He also wrote, “Many plants in this garden are self-sown and they often provide me with excellent ideas.”
The walled garden at the Bell-Grant residence in Charleston is lovely but modest compared with others in the region. The house, which the garden enhances, is the great attraction here. Beginning in 1916, it was the home of Vanessa and Clive Bell, their two sons, and a colorful, revolving cast of artists, writers and political thinkers. Among them were the economist John Maynard Keynes, the art critic Roger Fry, the biographer Lytton Strachey and, most importantly, Grant, the painter with whom Vanessa Bell fell in love, with whom she had a daughter, Angelica, and with whom she lived at Charleston until her death in 1961. After Grant died in 1978, the house was neglected; the Charleston Trust was formed to support the house’s restoration, and the historic site began hosting visitors in 1986.
Energetic and creative, Vanessa Bell and Duncan Grant painted murals, decorated the walls and window frames, the fireplaces, doors and tabletops. They filled the house with their paintings and with the art of friends, and designed the ceramics, the fabrics, and the rugs that brightened their home.
The knowledgeable Darren Clarke, head of curatorial services, took us around the house, explaining the provenance of the canvases and portraits hung everywhere — and patiently answering our questions. The house seems oddly quiet, even tranquil despite the riot of color and the vibrant patterns on nearly every surface, and that sense of calm persisted despite the fact that on the weekend we were there, hundreds of visitors arrived to attend the lively readings staged by the Charleston Festival.
I could never have visited the area without making a literary pilgrimage to Monk’s House, Woolf’s last home, where she spent summers beginning in 1919, where she lived full time after her house in London was bombed in 1940, and where she drowned herself in the nearby River Ouse in March 1941. Located in the tiny village of Rodmell, it’s a short drive from Charleston. Michael Cunningham, who came here in connection with his novel “The Hours,” in which Virginia Woolf is a principal character, said that Woolf’s house looks like a graduate student’s apartment compared with her sister’s home. Monk’s House is lovely, but smaller, more restrained, almost spartan in comparison to the exuberance of Charleston. At the bottom of the garden at Monk’s House is the writing studio where Woolf worked, and which is set up to recreate the objects she liked to have around her and the atmosphere in which she wrote.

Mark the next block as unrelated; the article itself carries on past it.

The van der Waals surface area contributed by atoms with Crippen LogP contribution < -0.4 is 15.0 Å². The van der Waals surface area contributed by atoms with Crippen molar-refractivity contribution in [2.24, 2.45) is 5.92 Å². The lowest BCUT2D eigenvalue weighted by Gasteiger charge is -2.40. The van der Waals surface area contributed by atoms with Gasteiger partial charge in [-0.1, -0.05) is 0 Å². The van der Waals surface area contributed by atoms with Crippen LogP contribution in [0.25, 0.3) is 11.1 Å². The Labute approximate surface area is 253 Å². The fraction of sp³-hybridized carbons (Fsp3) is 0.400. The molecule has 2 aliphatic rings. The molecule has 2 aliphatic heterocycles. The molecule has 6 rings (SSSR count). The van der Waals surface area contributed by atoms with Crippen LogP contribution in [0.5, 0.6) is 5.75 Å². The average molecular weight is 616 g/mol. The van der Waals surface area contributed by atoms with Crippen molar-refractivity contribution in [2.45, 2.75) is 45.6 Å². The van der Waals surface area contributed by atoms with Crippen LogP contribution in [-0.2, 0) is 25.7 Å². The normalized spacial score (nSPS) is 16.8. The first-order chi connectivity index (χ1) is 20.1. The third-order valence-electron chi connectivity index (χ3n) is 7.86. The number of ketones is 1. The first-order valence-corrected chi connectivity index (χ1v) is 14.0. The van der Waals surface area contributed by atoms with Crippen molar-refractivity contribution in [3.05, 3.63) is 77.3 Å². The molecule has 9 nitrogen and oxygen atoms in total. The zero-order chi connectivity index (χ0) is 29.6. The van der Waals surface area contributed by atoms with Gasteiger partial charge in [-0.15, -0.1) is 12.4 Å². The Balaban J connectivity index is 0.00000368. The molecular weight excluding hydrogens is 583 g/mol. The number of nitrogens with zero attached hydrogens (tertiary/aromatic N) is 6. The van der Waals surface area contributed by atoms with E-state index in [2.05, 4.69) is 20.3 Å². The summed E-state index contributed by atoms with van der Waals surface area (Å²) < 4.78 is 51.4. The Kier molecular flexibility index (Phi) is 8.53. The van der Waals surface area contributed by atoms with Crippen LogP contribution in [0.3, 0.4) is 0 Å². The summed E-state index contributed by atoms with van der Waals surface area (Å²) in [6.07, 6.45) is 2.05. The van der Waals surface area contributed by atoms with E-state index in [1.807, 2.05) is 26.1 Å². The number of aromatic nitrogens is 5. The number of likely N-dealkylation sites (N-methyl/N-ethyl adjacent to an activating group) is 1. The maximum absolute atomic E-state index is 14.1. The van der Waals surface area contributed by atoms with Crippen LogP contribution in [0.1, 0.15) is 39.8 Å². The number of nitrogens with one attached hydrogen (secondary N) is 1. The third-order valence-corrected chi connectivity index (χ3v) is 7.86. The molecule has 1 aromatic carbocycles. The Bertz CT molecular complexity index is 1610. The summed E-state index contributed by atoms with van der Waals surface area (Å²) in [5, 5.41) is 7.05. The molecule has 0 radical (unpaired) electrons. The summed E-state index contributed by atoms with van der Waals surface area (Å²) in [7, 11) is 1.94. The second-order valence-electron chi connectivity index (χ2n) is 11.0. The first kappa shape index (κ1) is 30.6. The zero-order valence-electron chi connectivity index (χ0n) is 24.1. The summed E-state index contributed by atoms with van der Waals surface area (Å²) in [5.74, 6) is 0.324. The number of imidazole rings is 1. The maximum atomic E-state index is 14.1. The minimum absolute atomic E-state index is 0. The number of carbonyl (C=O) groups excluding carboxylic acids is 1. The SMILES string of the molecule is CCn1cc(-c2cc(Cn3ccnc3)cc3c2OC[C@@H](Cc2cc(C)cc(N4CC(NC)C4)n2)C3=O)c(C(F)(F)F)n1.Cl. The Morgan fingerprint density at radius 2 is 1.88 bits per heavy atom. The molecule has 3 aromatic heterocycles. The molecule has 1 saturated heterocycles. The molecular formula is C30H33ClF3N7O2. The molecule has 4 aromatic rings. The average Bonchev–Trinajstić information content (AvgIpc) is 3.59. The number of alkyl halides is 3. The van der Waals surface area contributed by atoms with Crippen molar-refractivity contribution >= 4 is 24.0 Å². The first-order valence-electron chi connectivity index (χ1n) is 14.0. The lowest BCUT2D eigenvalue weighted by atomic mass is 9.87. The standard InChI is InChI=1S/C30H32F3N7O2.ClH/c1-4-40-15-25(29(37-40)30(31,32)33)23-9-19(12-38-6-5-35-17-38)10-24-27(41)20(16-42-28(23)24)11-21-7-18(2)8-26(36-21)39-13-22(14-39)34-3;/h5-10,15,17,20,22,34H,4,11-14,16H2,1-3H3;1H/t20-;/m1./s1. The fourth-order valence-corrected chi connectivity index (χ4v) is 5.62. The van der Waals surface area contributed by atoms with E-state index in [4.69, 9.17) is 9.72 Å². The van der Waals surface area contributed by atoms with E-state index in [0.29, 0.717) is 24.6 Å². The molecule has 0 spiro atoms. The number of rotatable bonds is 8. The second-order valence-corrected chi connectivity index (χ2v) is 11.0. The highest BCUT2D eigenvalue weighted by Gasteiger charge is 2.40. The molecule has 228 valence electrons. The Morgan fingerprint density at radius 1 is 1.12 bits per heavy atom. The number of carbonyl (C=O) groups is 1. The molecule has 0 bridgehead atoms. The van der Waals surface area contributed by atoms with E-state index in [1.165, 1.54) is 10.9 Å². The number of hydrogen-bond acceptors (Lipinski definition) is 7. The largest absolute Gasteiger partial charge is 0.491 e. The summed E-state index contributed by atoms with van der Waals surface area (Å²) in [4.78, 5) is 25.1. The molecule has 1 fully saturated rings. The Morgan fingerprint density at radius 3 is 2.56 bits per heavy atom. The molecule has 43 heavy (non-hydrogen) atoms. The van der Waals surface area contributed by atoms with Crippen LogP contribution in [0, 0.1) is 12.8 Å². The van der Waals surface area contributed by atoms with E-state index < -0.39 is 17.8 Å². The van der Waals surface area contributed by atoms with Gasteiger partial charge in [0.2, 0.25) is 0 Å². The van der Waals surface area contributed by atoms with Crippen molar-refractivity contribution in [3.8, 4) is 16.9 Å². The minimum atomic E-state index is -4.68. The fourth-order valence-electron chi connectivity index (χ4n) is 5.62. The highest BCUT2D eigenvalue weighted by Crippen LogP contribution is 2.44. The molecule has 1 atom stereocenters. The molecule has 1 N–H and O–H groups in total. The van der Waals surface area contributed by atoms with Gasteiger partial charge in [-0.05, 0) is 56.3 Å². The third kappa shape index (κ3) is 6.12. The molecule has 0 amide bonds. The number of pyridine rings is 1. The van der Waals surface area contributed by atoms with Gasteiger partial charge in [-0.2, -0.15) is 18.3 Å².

There was one more trip that I wanted to make, to Farley Farm House, also a short drive from Charleston. This was the home where the great American photographer Lee Miller lived with her husband, Sir Roland Penrose, the British Surrealist painter, and their son. It was a vacation place and party house for Max Ernst, Miró, Picasso, Man Ray, Saul Steinberg, Dorothea Tanning and Dylan Thomas. Born in Poughkeepsie, N.Y., the strikingly beautiful Miller was a fashion model before departing for Paris where she lived with, and learned from, Man Ray. She became an intrepid war correspondent and was among the first photojournalists to document the Allies’ entry into Nazi concentration camps. Her photographs were initially published in Vogue magazine.
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